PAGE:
14.  The eviction of the respondent-tenant recorded by the Rent Controller has been confirmed by the learned Single Judge on the ground of bona fide requirement of the appellant-landlord in terms of Clause 13 (3) (vi) of the Rent Control Order. On plain reading of the language of Clause 13 (1) (a) of the Rent Control Order, it is clear that the question of determination of tenancy would arise only after permission to serve such notice is granted by the Rent Controller. Thus, the notice issued by the Advocate on behalf of the appellant-landlord prior to filing of the application for eviction of the respondent-tenant under Clause 13 (3) (vi) was not a mandatory requirement postulated under the provisions of the Rent Control Order. As there was no statutory requirement that the landlord should issue a notice of eviction to the tenant before initiating proceedings under clause 13(3) of the Rent Control Order, the Division Bench of the High Court was not right in drawing an inference against the appellant-landlord for not stating the ground of bona fide requirement of the premises in the notice 11 dated 12.07.1982 issued to the respondent-tenant before the institution of eviction proceedings which commenced on 30.09.1982.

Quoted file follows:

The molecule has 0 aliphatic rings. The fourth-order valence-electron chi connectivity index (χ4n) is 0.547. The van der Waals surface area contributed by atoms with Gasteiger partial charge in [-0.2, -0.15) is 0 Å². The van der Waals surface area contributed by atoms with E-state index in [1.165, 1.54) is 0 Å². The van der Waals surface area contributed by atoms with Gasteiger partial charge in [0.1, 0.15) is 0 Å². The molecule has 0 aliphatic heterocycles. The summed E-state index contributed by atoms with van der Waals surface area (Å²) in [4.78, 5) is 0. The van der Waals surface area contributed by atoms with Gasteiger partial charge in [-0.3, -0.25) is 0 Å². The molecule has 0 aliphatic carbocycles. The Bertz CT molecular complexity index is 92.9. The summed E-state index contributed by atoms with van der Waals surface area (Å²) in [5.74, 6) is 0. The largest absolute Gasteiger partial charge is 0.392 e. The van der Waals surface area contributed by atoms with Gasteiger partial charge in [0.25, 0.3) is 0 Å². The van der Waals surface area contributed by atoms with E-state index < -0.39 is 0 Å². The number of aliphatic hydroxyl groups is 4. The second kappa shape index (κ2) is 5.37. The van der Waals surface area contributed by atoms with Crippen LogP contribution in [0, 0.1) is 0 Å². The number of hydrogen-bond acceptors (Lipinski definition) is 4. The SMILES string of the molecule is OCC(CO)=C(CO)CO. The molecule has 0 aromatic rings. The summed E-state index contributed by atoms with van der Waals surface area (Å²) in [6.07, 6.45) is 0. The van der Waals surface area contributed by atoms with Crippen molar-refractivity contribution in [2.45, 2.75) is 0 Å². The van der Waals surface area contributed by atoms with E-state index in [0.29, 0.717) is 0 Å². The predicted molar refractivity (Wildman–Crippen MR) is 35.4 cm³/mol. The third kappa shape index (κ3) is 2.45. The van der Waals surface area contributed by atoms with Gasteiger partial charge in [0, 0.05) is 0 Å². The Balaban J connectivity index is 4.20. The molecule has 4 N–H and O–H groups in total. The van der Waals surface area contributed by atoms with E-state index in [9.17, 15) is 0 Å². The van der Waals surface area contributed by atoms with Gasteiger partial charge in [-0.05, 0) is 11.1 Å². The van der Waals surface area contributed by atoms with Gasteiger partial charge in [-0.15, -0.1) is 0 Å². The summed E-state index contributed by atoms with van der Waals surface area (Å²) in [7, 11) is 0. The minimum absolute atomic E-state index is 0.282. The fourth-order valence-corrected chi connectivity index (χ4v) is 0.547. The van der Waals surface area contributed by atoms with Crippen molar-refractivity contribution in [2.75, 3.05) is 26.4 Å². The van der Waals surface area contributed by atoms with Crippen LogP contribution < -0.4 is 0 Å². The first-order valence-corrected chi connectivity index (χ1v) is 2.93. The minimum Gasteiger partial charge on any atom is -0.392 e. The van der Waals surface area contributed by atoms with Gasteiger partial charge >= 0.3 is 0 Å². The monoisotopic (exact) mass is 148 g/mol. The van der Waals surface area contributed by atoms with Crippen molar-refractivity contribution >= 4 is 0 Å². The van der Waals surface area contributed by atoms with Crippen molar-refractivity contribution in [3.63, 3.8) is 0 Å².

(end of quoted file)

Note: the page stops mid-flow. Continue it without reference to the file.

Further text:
15.  The appellant-landlord applied to the Rent Controller for determination of the tenancy of the respondent-tenant on two grounds, i.e. under clause 13 (3)(iv) and (vi) of the Rent Control Order. His claim was that his son Pradeep Jain, at the time of application, was a student of M. Tech. at Nagpur and after completing his examination in Chemical Engineering, he wanted to start his business of manufacturing oxalic acid in the factory to be set up in the demised premises. He stated that he also wanted to shift his business and residence from Gondia to Nagpur, therefore, he was in need of the premises for himself and for the bona fide occupation of his son. During the pendency of the eviction proceedings, the Rent Controller vide Order dated 08.07.1985 allowed the application of the appellant-landlord for amendment of the pleadings. In para 5 (a) of the amended application, the appellant-landlord stated that his son Pradeep Jain has since qualified M. Tech. examination in Chemical 12 Engineering and the applicant has also applied for licence to manufacture Oxalic acid in Bhandara District. According to the version of the appellant-landlord, his son Pradeep Jain will reside at Nagpur in the demised premises and will look after the sales of Oxalic acid. Alternatively, it was claimed by the appellant- landlord that if the licence for manufacturing Oxalic acid is not granted by the competent authority, his son will shift to Nagpur and start an industry for manufacturing chemical products. It is further established that Pradeep Jain cannot make up his future career by staying in Gondia which is a small town and, therefore, for building up his future career, Pradeep Jain has to be shifted to Nagpur. In the light of the evidence on record, we are of the opinion that the order of the Division Bench of the High Court cannot be sustained. The entire approach of the Division Bench in setting aside the finding recorded by the Rent Controller and affirmed by the learned Single Judge was erroneous and the Division Bench mis-directed itself while considering the question of bona fide requirement in terms of Clause 13 (3) (vi) of the Rent Control Order, which postulates that there must be an element of need as opposed to a mere desire or wish of the landlord.